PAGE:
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Diplomats Strive for Scientific Literacy

By | September 21, 1987

WASHINGTON—In many areas of science or technology—from climate changes to new manufacturing technology—the lines between science and foreign policy blur and sometimes disappear. “Things that used to be domestic aren’t any more,” said Robert W. Rycroft, deputy director of the graduate program in science, technology and public policy at George Washington University and an associate professor of public affairs and political science. “There are severe i

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Forthcoming Books

September 21, 1987

BIOLOGY Annual Review of Phytopathology. R James Cook, ed. Annual Reviews: September, 460 pp, $31. A collection of original scientific papers that cover all aspects of phytopathology; includes “Historical Perspectives,” “Development of Concepts,” and “Biological and Cultural Control.” Crows of the World. Second Edition. Derek Goodwin. Univ. of Washington Press: September 25, 300 pp, $45. Discusses all aspects of crows including their appearance, biology, b

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Germanys Sign Science Pact

September 21, 1987

WEST BERLIN—West and East Germany have agreed to pursue more than two dozen scientific and technological projects as part of a joint agreement signed last week. The announcement was made on the occasion of the first visit to Bonn by East German General Secretary Erich Honecker The agreement comes after 34 rounds of negotiations in the 15 years since the two countries first established formal relationships. A panel of government officials and scientists from each country will be create

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Glaxo to Pursue Work of Biogen Lab

By | September 21, 1987

ZURICH—Officials at Glaxo, the British pharmaceutical giant that has agreed to purchase the Geneva research laboratory of Biogen N.Y., have promised that the facility will retain a degree of autonomy as an intemational center of excellence in biotechnology. John Barr, a spokesman for Glaxo, said that the laboratory will be integrated into the company’s general research program and renamed the Glaxo Institute for Molecular Biology. The new director of research will be Allan Will

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Happenings

September 21, 1987

PEOPLE William R. Brody, chairman of Resonex Inc., a manufacturer of magnetic resonance imaging devices, has been named professor and director of the department of radiology and radiological science at The Johns Hopkins Medical Institutions. In 1984, Brody founded Resonex Inc. after spending six years with the department of radiology and electrical engineering at Stanford University. This month, he will assume the responsibilities of Martin W. Donner, who has held the post at Johns Hopkins sin

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HHMI Expands Under New President

By | September 21, 1987

WASHINGTON—The Howard Hughes Medical Institute (HHMI) next month will announce a $40 million-a-year program ranging from support for graduate training in the biomedical sciences to funding of health policy and cost-containment studies. Purnell Choppin, HHMI’s former vice president and chief scientific officer who was appointed president of the institute on September 1, said the education prograin will include funds to upgrade science departments at undergraduate colleges and sup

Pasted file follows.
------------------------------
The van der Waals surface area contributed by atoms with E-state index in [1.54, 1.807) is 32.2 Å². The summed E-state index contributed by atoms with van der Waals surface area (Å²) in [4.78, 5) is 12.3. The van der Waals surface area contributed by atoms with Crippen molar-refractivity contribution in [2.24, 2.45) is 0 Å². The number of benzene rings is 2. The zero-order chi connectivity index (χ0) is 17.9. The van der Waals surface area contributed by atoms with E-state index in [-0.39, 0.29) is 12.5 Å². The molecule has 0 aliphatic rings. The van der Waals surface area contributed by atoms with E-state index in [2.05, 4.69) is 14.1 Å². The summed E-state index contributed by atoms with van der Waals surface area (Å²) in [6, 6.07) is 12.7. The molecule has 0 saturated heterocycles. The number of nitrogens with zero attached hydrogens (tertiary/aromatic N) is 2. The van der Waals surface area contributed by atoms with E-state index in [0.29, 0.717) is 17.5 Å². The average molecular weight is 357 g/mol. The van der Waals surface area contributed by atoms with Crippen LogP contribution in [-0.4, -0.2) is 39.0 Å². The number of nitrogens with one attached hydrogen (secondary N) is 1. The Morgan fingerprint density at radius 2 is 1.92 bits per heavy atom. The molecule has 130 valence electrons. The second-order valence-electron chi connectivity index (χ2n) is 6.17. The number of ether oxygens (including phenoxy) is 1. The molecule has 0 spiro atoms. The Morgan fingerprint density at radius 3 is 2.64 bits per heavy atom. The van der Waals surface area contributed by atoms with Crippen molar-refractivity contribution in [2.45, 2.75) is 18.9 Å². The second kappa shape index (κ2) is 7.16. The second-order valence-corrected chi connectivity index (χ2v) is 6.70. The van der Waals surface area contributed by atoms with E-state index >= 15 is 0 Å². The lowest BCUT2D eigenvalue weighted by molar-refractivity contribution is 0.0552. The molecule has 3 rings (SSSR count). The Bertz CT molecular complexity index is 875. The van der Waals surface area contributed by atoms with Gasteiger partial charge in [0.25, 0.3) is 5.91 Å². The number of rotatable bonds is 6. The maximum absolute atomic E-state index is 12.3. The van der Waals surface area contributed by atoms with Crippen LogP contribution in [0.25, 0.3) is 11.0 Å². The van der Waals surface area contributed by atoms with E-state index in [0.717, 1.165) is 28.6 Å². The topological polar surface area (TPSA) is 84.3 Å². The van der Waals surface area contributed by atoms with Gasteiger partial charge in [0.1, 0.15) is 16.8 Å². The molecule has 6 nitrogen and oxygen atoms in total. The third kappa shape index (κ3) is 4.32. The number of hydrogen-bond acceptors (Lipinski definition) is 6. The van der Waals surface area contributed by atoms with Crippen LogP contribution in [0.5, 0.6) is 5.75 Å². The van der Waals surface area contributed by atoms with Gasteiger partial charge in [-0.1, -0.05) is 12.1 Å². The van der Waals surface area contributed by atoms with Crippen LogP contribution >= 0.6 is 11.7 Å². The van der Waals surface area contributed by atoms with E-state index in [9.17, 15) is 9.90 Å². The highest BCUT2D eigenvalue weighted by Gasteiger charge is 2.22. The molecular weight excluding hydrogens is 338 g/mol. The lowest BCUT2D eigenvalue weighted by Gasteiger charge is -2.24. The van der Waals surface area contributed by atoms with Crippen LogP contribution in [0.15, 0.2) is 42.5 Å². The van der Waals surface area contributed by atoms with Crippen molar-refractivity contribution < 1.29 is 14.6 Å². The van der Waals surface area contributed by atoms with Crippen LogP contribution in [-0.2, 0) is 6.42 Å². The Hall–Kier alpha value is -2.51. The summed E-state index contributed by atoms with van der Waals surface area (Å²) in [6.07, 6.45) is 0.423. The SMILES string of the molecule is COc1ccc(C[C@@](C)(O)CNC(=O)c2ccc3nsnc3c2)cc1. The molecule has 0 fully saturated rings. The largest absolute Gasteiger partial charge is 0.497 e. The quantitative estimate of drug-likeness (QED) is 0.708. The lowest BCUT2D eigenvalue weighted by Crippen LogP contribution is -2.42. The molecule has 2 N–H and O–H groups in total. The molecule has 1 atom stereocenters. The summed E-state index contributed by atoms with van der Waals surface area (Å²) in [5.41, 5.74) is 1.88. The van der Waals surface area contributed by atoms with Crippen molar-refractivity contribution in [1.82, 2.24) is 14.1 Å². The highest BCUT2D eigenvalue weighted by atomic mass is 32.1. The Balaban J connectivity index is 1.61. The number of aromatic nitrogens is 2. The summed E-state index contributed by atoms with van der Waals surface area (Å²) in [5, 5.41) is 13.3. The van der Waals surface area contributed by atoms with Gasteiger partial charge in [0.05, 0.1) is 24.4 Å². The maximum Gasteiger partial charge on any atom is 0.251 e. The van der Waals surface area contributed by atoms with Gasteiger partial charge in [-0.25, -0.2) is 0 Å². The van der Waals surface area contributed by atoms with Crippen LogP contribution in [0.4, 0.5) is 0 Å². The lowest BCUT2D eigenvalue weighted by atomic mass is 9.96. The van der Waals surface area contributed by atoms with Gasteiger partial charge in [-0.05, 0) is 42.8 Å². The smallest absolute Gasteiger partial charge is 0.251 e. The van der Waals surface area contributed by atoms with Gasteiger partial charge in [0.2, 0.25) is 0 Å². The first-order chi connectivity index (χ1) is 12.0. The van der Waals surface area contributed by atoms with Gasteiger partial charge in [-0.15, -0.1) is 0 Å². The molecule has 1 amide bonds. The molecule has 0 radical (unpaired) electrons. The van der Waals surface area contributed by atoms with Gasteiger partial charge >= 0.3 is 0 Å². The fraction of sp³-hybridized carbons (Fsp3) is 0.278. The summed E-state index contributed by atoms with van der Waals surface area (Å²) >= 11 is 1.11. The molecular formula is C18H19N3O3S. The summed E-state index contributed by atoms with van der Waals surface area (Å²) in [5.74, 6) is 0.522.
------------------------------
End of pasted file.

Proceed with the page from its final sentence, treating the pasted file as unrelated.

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In Chernobyl's Sarcophagus

By | September 21, 1987

The first reporter on the scene of the Chernobyl accident in late April 1986 was Vladimir Gubaryev, science editor of Pravda, the Communist Party newspaper in the Soviet Union. An engineer by training, Gubaryev had covered science for the paper for 10 years while also writing plays and a score of books. His experience at Chernobyl prompted him to write the play Sarcophagus, first published in the September 1986 issue of the Soviet literary journal Znamya (“The Banner”). The play is

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Jorge Rocca is not your average Presidential Young Investigator. Unlike the majority of his colleagues, he says the award was ‘‘a big factor’’ in his decision to remain in academia. ‘‘We like what we do,’’ he said about young researchers who have begun to build a record of achievement. ‘‘But the award strongly biases you to stay and make good use of the money." Rocca, who is using part of his PYI money to build short-wavelength laser

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Letters

By | September 21, 1987

DeBakey Never Replied In the July 27, 1987 issue (p. 1) Michael DeBakey denies my findings of “overcrowding of animals and improper supervision” in the animal care laboratories under his jurisdiction. He claims I “obviously [have] a convenient memory” and, according to the article, says I was “pleased by the conditions and about the high quality of the facility.” This is not the first time that DeBakey has called me a liar in the press. To keep the record s

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Medicine's Scientific Prescription

By | September 21, 1987

THE DEVELOPMENT OF AMERICAN PHYSIOLOGY Scientific Medicine in the Nineteenth Century. W. Bruce Fye. The Johns Hopkins University Press, Baltimore, 1987. 308 pp. $35. The centennial of the American Physiological Society in 1987 has stimulated the publication of several books, some that were in preparation independently and others engendered specifically by the occasion. This excellent volume tracing the origins of the scientific approach to medical training and practice falls into the forme

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